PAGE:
Linguists divide pre-modern Chinese broadly into two periods: Old Chinese and Middle Chinese. I wanted to preface my answer by noting that Bernhard Karlgren used the term "Ancient Chinese" to refer specifically to Middle Chinese, and it appears that your questions seem to be referring to Middle Chinese as well, though I will be making a note about Old ...
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石 毛 doesn't seem to have much of a record as far as I can tell.
No results found for “⿱石毛”.
where ⿱ means top/bottom components in order of: 石(top) 毛(bottom)
𥎿 日 also doesn't seem to have an exact match ...
reference: 现代汉语词典，第6版 (Contemporary Chinese Dictionary, 6th Edition).
This dictionary gives 8 basic meaning items for 就.
approach, get close to
get to, begin to do
passive, -ed by
eat something (side dish) together with other thing (main course)
[preposition] a: by, at somebody's convenience, take advantage of. b: about, concerning, with ...
Cantonese might preserve more sound distinctions than Mandarin, but they're both derived (as are most, though not all, modern dialects) from Middle Chinese.
The current consensus, arrived at slowly over decades, appears to be that Old Chinese was toneless; this doesn't mean that predecessors of the entering "tone" didn't exist, but there were more endings ...
The size of one's 胆 (gallbladder) is metaphorically an indicator of courage, 胆大 = brave; 胆小 = cowardly
有种 (have pedigree) --> having great pride --> brave
有种你别跑! - if you have pride (dare), don't run
有种你别再追! - if you have pride (dare), stop chasing me
斗胆: (gallbladder as big as a 斗): bold; brazen
吃了豹子胆 (ate leopard ...
The equivalent of 子 for women is also 子.
Examples from Old Chinese texts:
The Works of Mencius: "Breaking into your landlord's house and harass the virgin girl gets you a wife; refrain from harassing and you don't get a wife. Does that mean you would do it?"
Baxter–Sagart's (2014:135) view on *s.t-:
Preinitial *s- had a range of effects on unaspirated stops and affricates . . . Old Chinese *s.t-, but not *s.tʕ-, evolves to MC sy- (plausibly [ɕ]), presumably through an intermediate stage [stɕ] that simplified to the Middle Chinese palatal fricative sy- under the influence of pre-initial *s: *s.t- > *stɕ- > ...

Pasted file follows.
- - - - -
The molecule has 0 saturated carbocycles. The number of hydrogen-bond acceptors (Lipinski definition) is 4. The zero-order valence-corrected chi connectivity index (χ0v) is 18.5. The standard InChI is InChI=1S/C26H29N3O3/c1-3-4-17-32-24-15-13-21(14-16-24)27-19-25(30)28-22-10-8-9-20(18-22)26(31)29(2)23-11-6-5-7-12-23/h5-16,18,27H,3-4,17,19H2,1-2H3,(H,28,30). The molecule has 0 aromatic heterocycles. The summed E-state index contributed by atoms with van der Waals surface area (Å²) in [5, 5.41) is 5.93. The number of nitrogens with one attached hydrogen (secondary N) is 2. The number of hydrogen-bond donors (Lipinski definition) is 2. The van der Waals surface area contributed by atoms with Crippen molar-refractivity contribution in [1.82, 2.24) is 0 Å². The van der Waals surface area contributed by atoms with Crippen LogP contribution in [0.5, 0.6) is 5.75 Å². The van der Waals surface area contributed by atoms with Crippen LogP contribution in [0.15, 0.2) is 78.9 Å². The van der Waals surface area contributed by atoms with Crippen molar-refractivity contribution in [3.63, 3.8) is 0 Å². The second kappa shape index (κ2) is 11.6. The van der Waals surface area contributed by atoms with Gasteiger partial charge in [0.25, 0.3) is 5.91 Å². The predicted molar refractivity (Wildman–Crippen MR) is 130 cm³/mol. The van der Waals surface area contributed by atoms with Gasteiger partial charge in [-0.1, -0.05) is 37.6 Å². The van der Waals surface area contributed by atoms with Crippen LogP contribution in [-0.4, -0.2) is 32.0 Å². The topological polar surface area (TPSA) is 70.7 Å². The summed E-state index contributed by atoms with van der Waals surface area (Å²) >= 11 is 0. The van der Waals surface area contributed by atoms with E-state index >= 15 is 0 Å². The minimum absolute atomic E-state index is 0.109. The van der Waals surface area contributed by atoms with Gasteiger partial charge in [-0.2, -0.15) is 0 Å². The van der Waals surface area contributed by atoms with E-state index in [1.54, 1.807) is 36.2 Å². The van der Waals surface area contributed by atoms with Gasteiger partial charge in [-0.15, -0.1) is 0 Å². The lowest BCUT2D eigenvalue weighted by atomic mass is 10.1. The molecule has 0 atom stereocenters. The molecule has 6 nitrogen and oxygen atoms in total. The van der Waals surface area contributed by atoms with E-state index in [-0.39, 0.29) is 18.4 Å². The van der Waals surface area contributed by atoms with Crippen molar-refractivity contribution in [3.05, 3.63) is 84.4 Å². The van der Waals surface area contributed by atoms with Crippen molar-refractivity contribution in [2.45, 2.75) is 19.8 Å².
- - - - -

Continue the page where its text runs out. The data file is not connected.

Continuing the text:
I doubt it. Baxter and Sagart themselves mention, in their recent book on Old Chinese, that the reconstruction is at least partly schematic: The symbols are meant to be phonemic, not phonetic. Roughly speaking, that means that their main function is to trace the etymology of the spoken language, not to reflect how the sounds were actually realized. In ...
The qu4 去 tone class in Middle Chinese is generally understood to derive from an OC suffix –s. Sagart regards the whole class as deriving from this process (Roots of OC, p. 131). This results in word pairs of plain root and root + s that in Middle Chinese and later differ by tone.
If the –s is applied to a root that ends in a stop, it seems to efface that ...
As an addendum, two brief comments regarding how tones are reflected in the languages that borrowed a lot of vocabulary from Chinese:
According to the Wikipedia page on ‘Sino-Xenic pronunciations’, “[m]ost Middle Chinese tones were preserved in the tones of Middle Korean, but these have since been lost in all but a few dialects.” The source cited seems ...
I believe this is the original text:
It also comes with the following, hard to read, illustration:
This is the measure word you're asking about:
a Chinese foot / one-third of a meter / a ruler / a tape-measure / one of the three acupoints for measuring pulse in Chinese medicine / CL: 支, 把
Perspective from Japanese
The primary meaning for 就 in Japanese (which as you may know often tends to keep the Classical Chinese meaning for characters) is to "stick to", "arrive at", "become (something)" and is related to a word that is written with 「従」（从） meaning "follow" or "obey", .
From that perspective I think your theory holds up well.
I would say ...
You ask: "Why the hell 'tall building + very' became 'to become a subject'?! "
First of all, 尤 did not mean "very," it meant "stand out."